One by one, they shared a private moment with the man who came to honor them for their heroic efforts on a day more than two years ago when a routine mission to apprehend a fugitive became anything but routine.
Seven men, one posthumously, were awarded the highly prestigious Congressional Badge of Bravery Friday by U.S. Sen. Jay Rockefeller and Congressman David McKinley during a ceremony at the U.S. Bankruptcy courtroom in Clarksburg.
The men, all deputy U.S. Marshals, were honored for their courage during the February 2011 events in Elkins that resulted in the death of 24-year-old Derek Hotsinpiller and the wounding of Alex Neville and Wesley "Fred" Frederick.
The Inter-Mountain photo by John Wickline
U.S. Sen. Jay Rockefeller, left, and U.S. supervisory deputy marshal Alex Neville look over the plaque that accompanied a Congressional Badge of Bravery honor awarded to Neville for his actions in the February 2011 events that led to his being injured during a shootout while trying to apprehend a fugitive in Elkins.
They were in the process of serving a search and arrest warrant on 50-year-old Charles Smith at his residence on Central Street in Elkins when Smith shot Hotsinpiller in the neck with a 12-gauge shotgun, killing him.
Smith was wanted for possession with intent to deliver crack cocaine and possession of firearms while being an unlawful drug user, and he had eluded police since he was indicted on the charges by a grand jury in 2006.
"I feel it's an award every officer should get every day," Pam Hotsinpiller, Derek's mother, said at Friday's ceremony. "They keep evil at bay."
Only 59 individuals have received the Badge of Bravery since its creation in 2008. Those honored with a medal and certificate were Philip Efaw, a 10-year veteran of the U.S. Marshals Service; John Hare, who has spent more than 20 years as a U.S. Marshal; Paul Hickman, who has served 16 years with the U.S. Marshals; Joseph Nichols, who has been with the service for six years; Neville, who has served 21 years as a U.S. Marshal and is a supervisory deputy U.S. Marshal; Frederick, who has been with the agency for three years; and Hotsinpiller.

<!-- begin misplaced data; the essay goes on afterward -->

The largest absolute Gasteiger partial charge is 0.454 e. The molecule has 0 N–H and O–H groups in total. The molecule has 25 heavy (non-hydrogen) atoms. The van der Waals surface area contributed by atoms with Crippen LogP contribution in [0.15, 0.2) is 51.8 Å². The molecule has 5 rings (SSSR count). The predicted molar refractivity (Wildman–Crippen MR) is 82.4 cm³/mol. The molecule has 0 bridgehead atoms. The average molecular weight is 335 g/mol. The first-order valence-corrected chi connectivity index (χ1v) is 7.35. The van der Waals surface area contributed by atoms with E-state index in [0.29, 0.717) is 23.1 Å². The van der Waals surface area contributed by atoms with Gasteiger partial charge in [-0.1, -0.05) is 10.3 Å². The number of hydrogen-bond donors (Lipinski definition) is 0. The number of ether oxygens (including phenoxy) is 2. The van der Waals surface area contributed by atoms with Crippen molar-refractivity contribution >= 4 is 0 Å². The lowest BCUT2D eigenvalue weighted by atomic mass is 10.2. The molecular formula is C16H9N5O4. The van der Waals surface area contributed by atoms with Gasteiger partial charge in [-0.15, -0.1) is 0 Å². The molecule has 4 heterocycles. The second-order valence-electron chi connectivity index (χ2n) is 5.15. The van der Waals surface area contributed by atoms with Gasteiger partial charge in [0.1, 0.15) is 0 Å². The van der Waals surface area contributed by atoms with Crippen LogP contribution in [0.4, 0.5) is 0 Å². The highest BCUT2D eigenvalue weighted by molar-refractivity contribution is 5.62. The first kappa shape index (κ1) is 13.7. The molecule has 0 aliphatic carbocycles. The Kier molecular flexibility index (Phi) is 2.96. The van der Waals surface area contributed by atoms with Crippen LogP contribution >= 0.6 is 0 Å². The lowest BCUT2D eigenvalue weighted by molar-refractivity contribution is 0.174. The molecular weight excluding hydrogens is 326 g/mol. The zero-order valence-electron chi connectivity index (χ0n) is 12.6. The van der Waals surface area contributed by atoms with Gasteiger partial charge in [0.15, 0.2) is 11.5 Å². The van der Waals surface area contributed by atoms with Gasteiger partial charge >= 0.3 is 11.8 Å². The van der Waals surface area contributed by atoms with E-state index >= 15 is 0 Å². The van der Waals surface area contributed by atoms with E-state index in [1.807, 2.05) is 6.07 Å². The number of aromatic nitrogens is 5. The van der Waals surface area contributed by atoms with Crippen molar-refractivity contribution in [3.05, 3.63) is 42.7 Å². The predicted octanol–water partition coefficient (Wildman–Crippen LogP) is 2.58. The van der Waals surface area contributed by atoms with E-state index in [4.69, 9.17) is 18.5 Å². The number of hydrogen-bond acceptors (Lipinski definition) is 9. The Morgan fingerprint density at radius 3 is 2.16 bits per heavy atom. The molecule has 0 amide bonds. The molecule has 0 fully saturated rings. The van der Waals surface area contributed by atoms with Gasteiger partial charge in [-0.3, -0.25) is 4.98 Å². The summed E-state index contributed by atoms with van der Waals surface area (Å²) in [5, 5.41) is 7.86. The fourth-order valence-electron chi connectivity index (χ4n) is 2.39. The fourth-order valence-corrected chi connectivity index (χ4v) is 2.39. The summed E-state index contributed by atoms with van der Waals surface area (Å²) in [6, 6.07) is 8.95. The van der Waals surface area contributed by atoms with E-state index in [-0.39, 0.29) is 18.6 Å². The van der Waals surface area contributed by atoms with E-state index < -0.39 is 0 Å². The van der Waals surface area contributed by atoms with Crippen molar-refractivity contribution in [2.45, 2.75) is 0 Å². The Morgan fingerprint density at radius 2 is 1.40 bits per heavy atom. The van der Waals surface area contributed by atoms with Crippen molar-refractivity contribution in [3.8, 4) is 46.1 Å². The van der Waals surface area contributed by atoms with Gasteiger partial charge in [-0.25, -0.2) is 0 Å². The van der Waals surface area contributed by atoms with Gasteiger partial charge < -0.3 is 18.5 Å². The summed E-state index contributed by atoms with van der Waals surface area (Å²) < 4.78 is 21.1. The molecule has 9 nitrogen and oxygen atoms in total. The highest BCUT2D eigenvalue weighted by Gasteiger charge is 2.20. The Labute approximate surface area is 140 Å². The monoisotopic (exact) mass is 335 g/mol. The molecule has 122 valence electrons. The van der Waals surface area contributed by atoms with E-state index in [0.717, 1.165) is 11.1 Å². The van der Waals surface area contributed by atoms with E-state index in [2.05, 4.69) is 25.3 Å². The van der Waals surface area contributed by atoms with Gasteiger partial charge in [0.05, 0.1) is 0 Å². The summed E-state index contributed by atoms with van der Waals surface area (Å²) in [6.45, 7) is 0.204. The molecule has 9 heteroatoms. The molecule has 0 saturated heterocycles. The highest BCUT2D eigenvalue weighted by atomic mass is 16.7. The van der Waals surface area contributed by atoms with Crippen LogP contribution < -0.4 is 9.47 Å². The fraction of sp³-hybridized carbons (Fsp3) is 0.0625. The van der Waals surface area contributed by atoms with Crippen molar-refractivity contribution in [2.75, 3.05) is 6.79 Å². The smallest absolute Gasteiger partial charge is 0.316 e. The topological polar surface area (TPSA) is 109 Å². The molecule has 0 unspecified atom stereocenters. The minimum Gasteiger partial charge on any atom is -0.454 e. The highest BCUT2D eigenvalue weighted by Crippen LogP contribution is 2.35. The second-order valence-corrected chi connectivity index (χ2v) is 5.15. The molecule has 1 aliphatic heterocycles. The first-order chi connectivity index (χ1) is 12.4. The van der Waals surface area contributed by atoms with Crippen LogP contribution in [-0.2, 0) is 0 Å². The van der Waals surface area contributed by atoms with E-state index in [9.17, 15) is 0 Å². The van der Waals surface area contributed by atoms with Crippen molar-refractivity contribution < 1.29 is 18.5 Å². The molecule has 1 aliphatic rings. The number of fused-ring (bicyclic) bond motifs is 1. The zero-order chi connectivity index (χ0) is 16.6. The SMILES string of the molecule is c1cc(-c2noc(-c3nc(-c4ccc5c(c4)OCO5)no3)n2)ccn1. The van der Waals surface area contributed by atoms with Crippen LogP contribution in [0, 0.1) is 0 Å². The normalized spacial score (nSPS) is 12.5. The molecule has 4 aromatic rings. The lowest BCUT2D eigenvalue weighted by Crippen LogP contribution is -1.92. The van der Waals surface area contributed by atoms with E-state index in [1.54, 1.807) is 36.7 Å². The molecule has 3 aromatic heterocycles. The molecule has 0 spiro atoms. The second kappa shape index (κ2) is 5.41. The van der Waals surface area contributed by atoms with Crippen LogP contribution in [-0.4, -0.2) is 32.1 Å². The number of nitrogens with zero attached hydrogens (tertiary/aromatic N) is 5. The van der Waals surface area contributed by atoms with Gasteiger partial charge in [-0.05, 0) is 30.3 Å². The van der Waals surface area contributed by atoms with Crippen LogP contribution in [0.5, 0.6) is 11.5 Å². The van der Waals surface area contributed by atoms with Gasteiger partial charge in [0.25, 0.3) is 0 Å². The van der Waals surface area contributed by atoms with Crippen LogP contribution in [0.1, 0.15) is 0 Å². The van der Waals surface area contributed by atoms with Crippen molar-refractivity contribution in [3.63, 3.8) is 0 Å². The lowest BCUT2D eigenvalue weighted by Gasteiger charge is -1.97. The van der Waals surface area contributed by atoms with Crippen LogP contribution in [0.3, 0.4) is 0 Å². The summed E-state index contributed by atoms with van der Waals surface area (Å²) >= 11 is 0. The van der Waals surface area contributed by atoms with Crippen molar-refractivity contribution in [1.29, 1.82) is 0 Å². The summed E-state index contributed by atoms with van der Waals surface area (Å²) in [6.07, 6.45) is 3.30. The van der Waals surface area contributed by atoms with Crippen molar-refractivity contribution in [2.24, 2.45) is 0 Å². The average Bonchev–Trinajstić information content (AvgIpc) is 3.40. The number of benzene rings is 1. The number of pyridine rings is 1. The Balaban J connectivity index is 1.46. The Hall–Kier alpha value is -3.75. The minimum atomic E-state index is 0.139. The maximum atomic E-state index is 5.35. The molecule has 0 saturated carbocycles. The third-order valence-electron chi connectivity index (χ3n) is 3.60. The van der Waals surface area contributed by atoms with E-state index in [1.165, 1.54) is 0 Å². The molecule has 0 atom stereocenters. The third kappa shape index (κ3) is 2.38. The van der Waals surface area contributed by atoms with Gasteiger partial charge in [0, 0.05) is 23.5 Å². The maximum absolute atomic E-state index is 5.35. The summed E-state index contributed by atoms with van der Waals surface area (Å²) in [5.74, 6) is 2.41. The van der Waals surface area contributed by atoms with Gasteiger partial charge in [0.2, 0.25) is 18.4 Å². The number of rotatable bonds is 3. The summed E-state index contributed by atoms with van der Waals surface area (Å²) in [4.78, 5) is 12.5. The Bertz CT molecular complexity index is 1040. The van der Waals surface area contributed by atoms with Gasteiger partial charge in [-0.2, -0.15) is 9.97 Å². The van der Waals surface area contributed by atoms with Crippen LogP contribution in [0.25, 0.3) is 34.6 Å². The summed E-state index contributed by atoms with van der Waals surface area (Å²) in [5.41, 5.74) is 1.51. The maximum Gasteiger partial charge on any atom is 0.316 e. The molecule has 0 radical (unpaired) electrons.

"We hear the words courage and bravery so much that it has become cliche," Rockefeller said. "I have to reach for other emotions, other words. When I say the U.S. Marshals are faces of courage and bravery, I am reaching for a deeper word. I think it is in my soul, but it has not found its way to my lips."
Rockefeller praised the men's courage for continuing with the mission despite the danger, tragedy and "hail of bullets.
"You were doing so much more than your job," he said. "You got in the line of fire for each other, your country and for the integrity of the job you hold."
McKinley called the ceremony "a sobering reminder" of what law enforcement officers face every day.
"This award is reserved for the very best, the very bravest," he said, "We owe them a debt of gratitude that can never be repaid. Thank you for the courage you had that day and for every day you go to work for us."
McKinley displayed the small wristband bearing Hotsinpiller's name, saying he wears it daily to remind himself and those he meets of the sacrifice the Bridgeport native made that day in service to his country.
"This was a person, not a statistic," McKinley said. "Derek Hotsinpiller didn't return that day. He did what he was prepared to do. I want people to understand what that means."
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